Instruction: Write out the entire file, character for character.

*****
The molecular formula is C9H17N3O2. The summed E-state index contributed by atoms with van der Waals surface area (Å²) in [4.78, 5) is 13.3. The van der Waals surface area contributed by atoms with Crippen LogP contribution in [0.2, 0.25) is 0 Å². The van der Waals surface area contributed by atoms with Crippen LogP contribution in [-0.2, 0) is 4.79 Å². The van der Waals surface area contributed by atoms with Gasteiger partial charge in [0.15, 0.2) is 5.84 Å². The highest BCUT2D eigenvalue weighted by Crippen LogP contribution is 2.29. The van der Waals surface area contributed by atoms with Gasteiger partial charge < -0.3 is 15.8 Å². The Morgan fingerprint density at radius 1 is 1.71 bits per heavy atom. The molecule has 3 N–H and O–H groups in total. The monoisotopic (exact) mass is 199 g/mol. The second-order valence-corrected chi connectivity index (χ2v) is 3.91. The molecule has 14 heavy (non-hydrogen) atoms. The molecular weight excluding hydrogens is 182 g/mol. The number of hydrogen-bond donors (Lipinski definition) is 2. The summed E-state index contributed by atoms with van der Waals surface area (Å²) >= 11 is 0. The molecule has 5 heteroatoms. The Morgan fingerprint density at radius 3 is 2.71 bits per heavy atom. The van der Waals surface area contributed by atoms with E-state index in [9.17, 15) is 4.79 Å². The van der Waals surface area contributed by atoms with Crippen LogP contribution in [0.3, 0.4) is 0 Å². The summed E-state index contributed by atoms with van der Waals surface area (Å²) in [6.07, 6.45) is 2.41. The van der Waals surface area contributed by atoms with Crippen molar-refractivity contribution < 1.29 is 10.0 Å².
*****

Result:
The molecular formula is C9H17N3O2. The summed E-state index contributed by atoms with van der Waals surface area (Å²) in [4.78, 5) is 13.3. The van der Waals surface area contributed by atoms with Crippen LogP contribution in [0.2, 0.25) is 0 Å². The van der Waals surface area contributed by atoms with Crippen LogP contribution in [-0.2, 0) is 4.79 Å². The van der Waals surface area contributed by atoms with Gasteiger partial charge in [0.15, 0.2) is 5.84 Å². The highest BCUT2D eigenvalue weighted by Crippen LogP contribution is 2.29. The van der Waals surface area contributed by atoms with Gasteiger partial charge < -0.3 is 15.8 Å². The Morgan fingerprint density at radius 1 is 1.71 bits per heavy atom. The molecule has 3 N–H and O–H groups in total. The monoisotopic (exact) mass is 199 g/mol. The second-order valence-corrected chi connectivity index (χ2v) is 3.91. The molecule has 14 heavy (non-hydrogen) atoms. The molecular weight excluding hydrogens is 182 g/mol. The number of hydrogen-bond donors (Lipinski definition) is 2. The summed E-state index contributed by atoms with van der Waals surface area (Å²) >= 11 is 0. The molecule has 5 heteroatoms. The Morgan fingerprint density at radius 3 is 2.71 bits per heavy atom. The van der Waals surface area contributed by atoms with E-state index in [9.17, 15) is 4.79 Å². The van der Waals surface area contributed by atoms with Crippen LogP contribution in [0.3, 0.4) is 0 Å². The summed E-state index contributed by atoms with van der Waals surface area (Å²) in [6.07, 6.45) is 2.41. The van der Waals surface area contributed by atoms with Crippen molar-refractivity contribution < 1.29 is 10.0 Å².